Disability – offstage and on
The Paralympics this summer acted as an enormous celebration of both human diversity and overcoming the odds of whatever life throws at you that was truly inspirational. It also put on an amazing show in its own right.
I was in the stadium itself for Jenny Sealey and Bradley Hemmings's astonishing Paralympics opening ceremony, as I wrote here at the time and if Daniel Craig apparently flying a stunt double of the Queen into the stadium at the main Olympics opening ceremony equivalent became the talk of the town, it was only defiantly and definitely eclipsed by the stunning sight of Marine Commando Joe Townsend – who lost both legs while serving in Afghanistan – flying the Paralympics torch into the stadium.
I was in pain at the time myself, and was being treated for what two specialists thought was recurrence of a former back problem that I'd already had a spinal fusion to solve. But what I couldn't have known then what was in store for me a few months later. As regular readers of this blog will know, I had a hip replacement exactly four weeks ago today after it was finally diagnosed as bone-on-bone osteoarthritis of my left hip, for which the surgeon who carried out the procedure told me that there was no cartilage at all.
No wonder I had been in such severe pain. But at least there was a solution, and I'm now recovering. But one thing it has done is absolutely raise my awareness of conditions for disabled people, whether temporarily (like myself, I hope) or on a longer-term basis, when attending theatres.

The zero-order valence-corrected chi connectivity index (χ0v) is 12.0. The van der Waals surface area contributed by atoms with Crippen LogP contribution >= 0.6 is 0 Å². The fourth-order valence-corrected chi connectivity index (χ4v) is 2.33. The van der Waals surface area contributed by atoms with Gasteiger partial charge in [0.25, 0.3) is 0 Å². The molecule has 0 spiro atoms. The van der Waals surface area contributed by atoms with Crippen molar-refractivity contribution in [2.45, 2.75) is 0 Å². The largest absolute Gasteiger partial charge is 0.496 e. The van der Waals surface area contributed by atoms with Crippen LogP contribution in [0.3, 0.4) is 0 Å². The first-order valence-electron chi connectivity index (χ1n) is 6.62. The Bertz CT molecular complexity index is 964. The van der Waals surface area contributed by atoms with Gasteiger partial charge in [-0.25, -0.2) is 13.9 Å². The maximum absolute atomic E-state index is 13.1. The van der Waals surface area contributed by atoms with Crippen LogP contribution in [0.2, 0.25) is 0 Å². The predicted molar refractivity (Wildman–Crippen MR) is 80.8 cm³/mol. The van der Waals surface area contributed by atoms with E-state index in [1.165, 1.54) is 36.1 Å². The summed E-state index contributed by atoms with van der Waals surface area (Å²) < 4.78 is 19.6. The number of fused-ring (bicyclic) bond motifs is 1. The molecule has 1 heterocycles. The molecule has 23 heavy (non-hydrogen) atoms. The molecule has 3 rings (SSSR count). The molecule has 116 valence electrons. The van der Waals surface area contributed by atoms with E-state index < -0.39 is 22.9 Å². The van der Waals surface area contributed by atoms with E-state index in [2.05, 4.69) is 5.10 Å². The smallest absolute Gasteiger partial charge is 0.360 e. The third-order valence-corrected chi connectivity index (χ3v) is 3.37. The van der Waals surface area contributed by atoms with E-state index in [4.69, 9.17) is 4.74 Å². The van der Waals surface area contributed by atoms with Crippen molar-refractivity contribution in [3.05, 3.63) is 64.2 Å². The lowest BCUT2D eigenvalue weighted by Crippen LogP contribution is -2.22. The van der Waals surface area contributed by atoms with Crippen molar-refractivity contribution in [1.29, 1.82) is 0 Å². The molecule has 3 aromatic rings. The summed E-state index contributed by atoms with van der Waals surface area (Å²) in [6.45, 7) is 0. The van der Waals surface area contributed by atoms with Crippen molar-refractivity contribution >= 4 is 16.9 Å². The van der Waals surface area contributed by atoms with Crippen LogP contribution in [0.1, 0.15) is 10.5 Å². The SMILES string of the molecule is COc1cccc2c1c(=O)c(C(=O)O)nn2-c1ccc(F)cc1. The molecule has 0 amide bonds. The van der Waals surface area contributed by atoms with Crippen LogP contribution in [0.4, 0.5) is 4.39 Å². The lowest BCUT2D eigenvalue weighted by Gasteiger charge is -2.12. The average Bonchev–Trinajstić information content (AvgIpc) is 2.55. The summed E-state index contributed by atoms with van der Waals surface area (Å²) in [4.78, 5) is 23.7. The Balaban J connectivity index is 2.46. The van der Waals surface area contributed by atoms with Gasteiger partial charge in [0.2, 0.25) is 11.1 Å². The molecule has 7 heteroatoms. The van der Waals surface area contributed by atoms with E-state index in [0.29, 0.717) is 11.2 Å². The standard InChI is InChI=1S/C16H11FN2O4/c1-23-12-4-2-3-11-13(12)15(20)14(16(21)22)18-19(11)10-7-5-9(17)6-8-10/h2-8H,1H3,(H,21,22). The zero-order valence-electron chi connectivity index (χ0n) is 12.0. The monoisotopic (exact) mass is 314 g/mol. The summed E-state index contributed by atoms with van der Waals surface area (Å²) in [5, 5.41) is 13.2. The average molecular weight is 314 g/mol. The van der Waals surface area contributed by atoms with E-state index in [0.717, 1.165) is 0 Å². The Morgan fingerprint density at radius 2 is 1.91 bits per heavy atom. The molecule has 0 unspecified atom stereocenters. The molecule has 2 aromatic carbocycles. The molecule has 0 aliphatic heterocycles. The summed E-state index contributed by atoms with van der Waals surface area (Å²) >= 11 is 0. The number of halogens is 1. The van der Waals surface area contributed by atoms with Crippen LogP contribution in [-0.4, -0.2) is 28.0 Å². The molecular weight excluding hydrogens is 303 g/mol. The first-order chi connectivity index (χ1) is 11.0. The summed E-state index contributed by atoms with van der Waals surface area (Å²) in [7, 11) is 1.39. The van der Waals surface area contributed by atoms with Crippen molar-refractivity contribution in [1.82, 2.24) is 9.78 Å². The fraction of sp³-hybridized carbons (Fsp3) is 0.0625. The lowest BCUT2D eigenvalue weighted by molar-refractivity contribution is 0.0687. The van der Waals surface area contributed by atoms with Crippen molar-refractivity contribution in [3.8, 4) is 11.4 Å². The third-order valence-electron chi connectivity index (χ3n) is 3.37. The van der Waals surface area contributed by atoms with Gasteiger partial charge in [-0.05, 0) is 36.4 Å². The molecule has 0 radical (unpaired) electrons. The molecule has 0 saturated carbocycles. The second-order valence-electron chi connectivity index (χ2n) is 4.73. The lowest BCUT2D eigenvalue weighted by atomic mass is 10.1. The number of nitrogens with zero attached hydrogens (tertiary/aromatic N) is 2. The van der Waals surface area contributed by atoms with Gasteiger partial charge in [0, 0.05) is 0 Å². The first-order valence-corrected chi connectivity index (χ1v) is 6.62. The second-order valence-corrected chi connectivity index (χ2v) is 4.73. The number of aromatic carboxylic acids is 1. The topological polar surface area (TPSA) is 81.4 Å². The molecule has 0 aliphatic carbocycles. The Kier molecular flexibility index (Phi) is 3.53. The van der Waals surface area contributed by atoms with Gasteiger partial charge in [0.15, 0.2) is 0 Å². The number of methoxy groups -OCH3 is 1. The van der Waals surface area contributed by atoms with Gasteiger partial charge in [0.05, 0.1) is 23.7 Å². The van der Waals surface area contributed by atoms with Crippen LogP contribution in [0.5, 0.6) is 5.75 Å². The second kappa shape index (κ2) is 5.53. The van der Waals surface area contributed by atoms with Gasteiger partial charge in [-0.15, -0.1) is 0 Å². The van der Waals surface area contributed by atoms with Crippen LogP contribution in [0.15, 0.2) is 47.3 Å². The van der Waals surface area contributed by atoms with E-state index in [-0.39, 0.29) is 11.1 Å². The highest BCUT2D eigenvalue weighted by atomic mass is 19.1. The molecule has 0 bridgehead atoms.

Of course many theatres bend over backwards to accommodate people, within their sometimes ancient and crumbling buildings. My own particular grumble at the moment is about ancient and crumbling seats; one of my surgeon's stipulations about returning to the theatre was to ensure that I didn't sit in seats that are very low to the ground that might force my knees above my hips. The hospital physiotherapist measured my leg length and determined that the seats I sit in need to be at least 19 inches from the ground.
That's proved difficult at many West End theatres, where seats seem to be virtually scraping the floor. I carry my own special cushion to add heigh and support, though sometimes this is insufficient. I tried to use a booster seat that theatres provide for kids to add more of the necessary height at a first night the other day, but then that threatened to disrupt the view of my colleague sitting behind me, whose seat was similarly low to the ground.
Then there's the joke of disabled toilets. At the Adelphi the other day for The Bodyguard, I discovered that the front-of-house staff use it to offer priority toilet provision to premium customers, not just disabled ones. And while theatres may provide specific seating in the theatre itself, there's no similar provision in the public front-of-house areas; bravely venturing to the National a week after my surgery, it was easy to get from the car park to my seat in the theatre without too much effort. But trying to find a seat in the foyer beforehand was impossible; all tables were occupied, and no one was minded to give their seat up.
A friend recently told me she's booked to see Merrily We Roll Along at the Menier Chocolate Factory with her wheelchair-bound mum. And shockingly, she has discovered that the designated wheelchair space is right behind a pillar -- so not only is her mum disabled, but to add insult to injury, her view of the stage will be disabled, too.
This should simply not happen. Restricted view seats are often sold at theatres, of course, but the customer is alerted to this when they buy the seats, usually at a substantially reduced price. The Menier website details its wheelchair access provision on its website, and describes it as providing "an excellent view of the stage". Perhaps that needs to be changed to an excellent view of a pillar. Or the position needs to be changed, urgently.